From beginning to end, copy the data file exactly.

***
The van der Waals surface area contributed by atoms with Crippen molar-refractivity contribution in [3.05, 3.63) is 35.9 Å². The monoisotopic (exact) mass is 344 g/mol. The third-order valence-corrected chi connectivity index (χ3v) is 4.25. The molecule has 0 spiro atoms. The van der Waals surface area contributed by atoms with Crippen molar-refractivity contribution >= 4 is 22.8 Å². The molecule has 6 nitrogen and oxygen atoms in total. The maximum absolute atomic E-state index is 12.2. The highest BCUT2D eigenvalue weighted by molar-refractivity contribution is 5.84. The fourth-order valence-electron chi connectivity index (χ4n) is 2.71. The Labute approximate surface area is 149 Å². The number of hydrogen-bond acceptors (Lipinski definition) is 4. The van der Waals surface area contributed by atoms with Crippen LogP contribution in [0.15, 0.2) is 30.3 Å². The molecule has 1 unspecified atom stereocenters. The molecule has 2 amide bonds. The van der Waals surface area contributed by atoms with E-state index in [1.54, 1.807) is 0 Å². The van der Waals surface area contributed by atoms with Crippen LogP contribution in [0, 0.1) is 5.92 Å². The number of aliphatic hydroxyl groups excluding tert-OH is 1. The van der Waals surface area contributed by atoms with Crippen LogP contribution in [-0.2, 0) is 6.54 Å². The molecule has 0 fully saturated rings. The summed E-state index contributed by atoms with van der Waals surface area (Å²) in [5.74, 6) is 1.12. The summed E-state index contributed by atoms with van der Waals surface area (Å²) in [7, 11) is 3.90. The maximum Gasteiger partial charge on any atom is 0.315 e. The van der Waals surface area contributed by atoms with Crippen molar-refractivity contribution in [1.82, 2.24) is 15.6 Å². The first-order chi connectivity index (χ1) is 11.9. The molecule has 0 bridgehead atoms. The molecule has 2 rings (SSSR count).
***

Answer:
The van der Waals surface area contributed by atoms with Crippen molar-refractivity contribution in [3.05, 3.63) is 35.9 Å². The monoisotopic (exact) mass is 344 g/mol. The third-order valence-corrected chi connectivity index (χ3v) is 4.25. The molecule has 0 spiro atoms. The van der Waals surface area contributed by atoms with Crippen molar-refractivity contribution >= 4 is 22.8 Å². The molecule has 6 nitrogen and oxygen atoms in total. The maximum absolute atomic E-state index is 12.2. The highest BCUT2D eigenvalue weighted by molar-refractivity contribution is 5.84. The fourth-order valence-electron chi connectivity index (χ4n) is 2.71. The Labute approximate surface area is 149 Å². The number of hydrogen-bond acceptors (Lipinski definition) is 4. The van der Waals surface area contributed by atoms with Crippen LogP contribution in [0.15, 0.2) is 30.3 Å². The molecule has 1 unspecified atom stereocenters. The molecule has 2 amide bonds. The van der Waals surface area contributed by atoms with E-state index in [1.54, 1.807) is 0 Å². The van der Waals surface area contributed by atoms with Crippen LogP contribution in [0, 0.1) is 5.92 Å². The number of aliphatic hydroxyl groups excluding tert-OH is 1. The van der Waals surface area contributed by atoms with Crippen LogP contribution in [-0.2, 0) is 6.54 Å². The molecule has 0 fully saturated rings. The summed E-state index contributed by atoms with van der Waals surface area (Å²) in [5.74, 6) is 1.12. The summed E-state index contributed by atoms with van der Waals surface area (Å²) in [7, 11) is 3.90. The maximum Gasteiger partial charge on any atom is 0.315 e. The van der Waals surface area contributed by atoms with Crippen molar-refractivity contribution in [1.82, 2.24) is 15.6 Å². The first-order chi connectivity index (χ1) is 11.9. The molecule has 0 bridgehead atoms. The molecule has 2 rings (SSSR count).